Surgical Care at the District Hospital
Part 1 2 3 4 5 6 Primary Trauma Care Manual
Emergency Obstectric Care
Hypertension in Pregnancy
Hypertension
Assessment and management
Delivery
Postpartum care
Chronic hypertension
Complications
Management of Slow Progress of Labour
General principles
Slow progress of labour
Progress of labour
Operative procedures
Bleeding in Pregnancy and Childbirth
Bleeding
Diagnosis and initial management
Specific management
Procedures
Aftercare and follow-up
Procedures
 


> MANUAL VACUUM ASPIRATION
> DILATATION AND CURETTAGE
> CULDOCENTESIS
> COLPOTOMY
> SALPINGECTOMY FOR ECTOPIC PREGNANCY
> REPAIR OF RUPTURED UTERUS
> MANUAL REPAIR OR PLACENTA
> REPAIR OF CERVICAL TEARS
> REPAIR OF VAGINAL AND PERINEAL TEARS
>

UTERINE INVERSION

> UTERINE AND UTERO-OVARIAN ARTERY LIGATION
> POSTPARTUM HYSTERECTOMY


MANUAL VACUUM ASPIRATION

1 Provide emotional support and encouragement and give paracetamol 30
minutes before the procedure. Rarely, a paracervical block may be needed.
2 Prepare the MVA syringe (for molar pregnancy, when the uterine contents are likely to be copious, have three syringes ready for use):
Assemble the syringe
Close the pinch valve

Pull back on the plunger until the plunger arms lock.


3 Even if bleeding is slight, give oxytocin 10 units IM or ergometrine 0.2 mg IM before the procedure to make the myometrium firmer and reduce the risk of perforation.
4 Perform a bimanual pelvic examination to assess the size and position of the uterus and the condition of the fornices.
5 Apply antiseptic solution to the vagina and cervix (especially the os).
6 Check the cervix for tears or protruding products of conception. If products of conception are present in the vagina or cervix, remove them using ring (or sponge) forceps.
7 Gently grasp the anterior lip of the cervix with a vulsellum or single-toothed
tenaculum:
With incomplete abortion, a ring or sponge forceps is preferable as it is less likely than the tenaculum to tear the cervix with traction and does not require the use of lidocaine for placement.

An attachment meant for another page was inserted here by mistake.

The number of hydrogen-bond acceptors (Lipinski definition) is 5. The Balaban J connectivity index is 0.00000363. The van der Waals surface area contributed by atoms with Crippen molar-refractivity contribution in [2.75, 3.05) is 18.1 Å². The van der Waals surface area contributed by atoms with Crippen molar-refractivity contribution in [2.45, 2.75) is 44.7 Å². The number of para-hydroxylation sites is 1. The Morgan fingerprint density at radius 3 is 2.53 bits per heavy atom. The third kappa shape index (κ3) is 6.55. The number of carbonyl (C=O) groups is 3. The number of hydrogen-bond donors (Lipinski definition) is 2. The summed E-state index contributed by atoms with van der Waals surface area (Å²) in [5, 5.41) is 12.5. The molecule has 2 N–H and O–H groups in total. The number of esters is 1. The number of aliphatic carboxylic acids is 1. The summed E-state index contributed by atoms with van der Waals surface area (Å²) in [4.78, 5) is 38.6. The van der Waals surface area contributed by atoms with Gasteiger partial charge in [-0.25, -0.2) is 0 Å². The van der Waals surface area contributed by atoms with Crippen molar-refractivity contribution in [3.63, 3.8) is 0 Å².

8 If using a tenaculum to grasp the cervix, first inject 1 ml of 0.5% lidocaine solution into the anterior or posterior lip of the cervix which has been exposed by the speculum (the 10 o’clock or 12 o’clock position is usually used).
9 Dilatation is needed only in cases of missed abortion or when products of conception have remained in the uterus for several days:
Gently introduce the widest gauge suction cannula
Use graduated dilators only if the cannula will not pass; begin with the smallest dilator and end with the largest dilator (usually 10–12 mm) that ensures adequate dilatation (Figure 12.5)
Take care not to tear the cervix or to create a false opening.

Figure 12.5
Figure 12.5

10 While gently applying traction to the cervix, insert the cannula through the cervix into the uterine cavity just past the internal os (Figure 12.6). Rotating the cannula while gently applying pressure often helps the tip of
the cannula pass through the cervical canal.
Figure 12.1
Figure 12.6

11 Slowly push the cannula into the uterine cavity until it touches the fundus, but not more than 10 cm. Measure the depth of the uterus by dots visible on the cannula and then withdraw the cannula slightly.
12 Attach the prepared MVA syringe to the cannula by holding the vulsellum (or tenaculum) and the end of the cannula in one hand and the syringe in the other.
13 Release the pinch valve(s) on the syringe to transfer the vacuum through the cannula to the uterine cavity. Evacuate remaining contents by gently rotating the syringe from side to side (10 to 12 o’clock) and then moving
the cannula gently and slowly back and forth within the uterine cavity (Figure 12.7).
Figure 12.7
Figure 12.7

14 Check for signs of completion:
Gently introduce the widest gauge suction cannula
A grating sensation is felt as the cannula passes over the surface of the evacuated uterus
The uterus contracts around (grips) the cannula.

15 Withdraw the cannula. Detach the syringe and place the cannula in decontamination solution. With the valve open, empty the contents of the MVA syringe into a strainer by pushing on the plunger.
16 Perform a bimanual examination to check the size and firmness of the uterus.
17 Quickly inspect the tissue removed from the uterus for quantity and presence of products of conception, to assure complete evacuation and to check for a molar pregnancy (rare). If no products of conception are seen:
All products of conception may have been passed before the MVA was performed (complete abortion)
The uterine cavity may appear to be empty but may not have been emptied completely: repeat the evacuation
The vaginal bleeding may not have been due to an incomplete abortion (e.g. breakthrough bleeding, as may be seen with hormonal contraceptives or uterine fibroids)
The uterus may be abnormal (e.g. cannula may have been inserted in the nonpregnant side of a double uterus).
 
18 Absence of products of conception in a woman with symptoms of pregnancy raises the strong possibility of ectopic pregnancy. Gently insert a speculum into the vagina and examine for bleeding. If the uterus is still soft and not smaller or if there is persistent, brisk bleeding, repeat the evacuation.
   


> MANUAL VACUUM ASPIRATION
> DILATATION AND CURETTAGE
> CULDOCENTESIS
> COLPOTOMY
> SALPINGECTOMY FOR ECTOPIC PREGNANCY
> REPAIR OF RUPTURED UTERUS
> MANUAL REPAIR OR PLACENTA
> REPAIR OF CERVICAL TEARS
> REPAIR OF VAGINAL AND PERINEAL TEARS
>

UTERINE INVERSION

> UTERINE AND UTERO-OVARIAN ARTERY LIGATION
> POSTPARTUM HYSTERECTOMY



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